Thursday, September 17, 2009

Le pari personnaliste

By E-Martin Meunier, 369 pages, Editions Fides.

Le pari personnaliste is an excellent and deep-running introduction to the theological and especially philosophical events leading up to Vatican II. For those of us used to the left-wing versus right-wing scorecard account of the Council, this book is a welcome analysis.

The author is an academic so the reading is demanding and presupposes some familiarity with philosophical terms and modern intellectual history. The book details things from the perspective of personalism, which we often associate with phenomenology.

The latter philosophy, begun by Edmund Husserl and continued by Saint Edith Stein among others, represented a reaction against the grandiose and increasingly atmospheric philosophies of post-Kantian Germany. Husserl called philosophy back “to the things themselves.” Personalism grew out of this, and advocated among other things the dignity of the person. It attracted many Catholic thinkers including Jacques Maritain and Karol Wojtyla, later Pope John Paul II.

The book's strongpoint is that it concentrates on one or up to a few significant thinkers at a time, including Emmanuel Mounier and Maritain. The author's scholarly bent makes each chapter an excellent, in-depth introduction to each of these writers, all of whom had significant impacts, direct or indirect, on the thought of Vatican II itself.

The author also situates these thinkers in the anti-Catholic, secular and scientist thought of the nineteenth century: “Of course, the office of the pope had already begun, at the end of the century [au mitan du siecle], a critique of the principles of liberalism and socialist doctrines, but for various reasons having as much to do with institutional structures as with political problems that occupied papal diplomacy, the magisterium had not yet taken the time to develop the outlines of a philosophy that could guide its positions when faced with the era's tendencies.” [my translation] (53)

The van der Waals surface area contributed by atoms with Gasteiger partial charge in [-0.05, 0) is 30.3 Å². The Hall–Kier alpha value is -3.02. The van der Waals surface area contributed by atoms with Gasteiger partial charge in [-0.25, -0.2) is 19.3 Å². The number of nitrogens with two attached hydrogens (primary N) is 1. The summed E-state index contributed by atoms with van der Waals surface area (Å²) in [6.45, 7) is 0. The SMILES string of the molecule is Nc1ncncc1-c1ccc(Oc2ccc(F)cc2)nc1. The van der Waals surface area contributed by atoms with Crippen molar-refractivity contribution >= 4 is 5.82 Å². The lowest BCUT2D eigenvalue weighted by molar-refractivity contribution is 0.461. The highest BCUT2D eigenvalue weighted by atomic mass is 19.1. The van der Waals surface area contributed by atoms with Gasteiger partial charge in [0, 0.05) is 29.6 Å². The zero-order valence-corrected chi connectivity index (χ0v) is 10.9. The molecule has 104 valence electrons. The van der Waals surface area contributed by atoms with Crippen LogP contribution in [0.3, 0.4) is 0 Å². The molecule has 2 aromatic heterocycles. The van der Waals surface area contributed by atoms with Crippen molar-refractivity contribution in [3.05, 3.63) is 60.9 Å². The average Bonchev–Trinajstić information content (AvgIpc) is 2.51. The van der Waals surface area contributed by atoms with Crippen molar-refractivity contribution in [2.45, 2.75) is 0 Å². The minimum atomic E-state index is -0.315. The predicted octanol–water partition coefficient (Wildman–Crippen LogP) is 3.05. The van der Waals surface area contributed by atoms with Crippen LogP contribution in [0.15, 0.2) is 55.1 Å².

Le pari personaliste ends with an analysis of the aftereffects of the liberal Catholic deconstruction of theology and tradition in the post-conciliar decades. In dealing with the counter-conversation to this deconstruction, Meunier defines Cardinal Ratzinger, as a “pessimist when it comes to the human condition, [who] sees the truth as something to receive as a whole, and not as something to create.” The Cardinal accused a renegade personalism of wrecking havoc to “the internal order of the church,” and to sexuality and marriage. (332)

The importance of Le pari personaliste comes from the fact that Catholics cannot understand a given theologian or theological stream without understanding the underlying philosophy. No one will understand Pope John Paul II or Vatican II without understanding not only neo-Thomism but also personalism.

Professor Meunier arrives at some negative conclusions about the Catholic future because of the baby-boom generation's failure to create true community and refusal to see employment in the federal government, for example, as service to the country rather than as a self-oriented career. His point is that this way of thinking has also infected the Church.

He concludes, however, by remarking on the hope that Catholics have in the clear-thinking of Pope Benedict XVI: “If post-Vatican II Catholicism focused on the primacy of the person, on the incarnation, and on engagement, the Ratzinger way [le style Ratzinger] focuses above all 'on the ancient mystery: creation, original sin, redemption.'”

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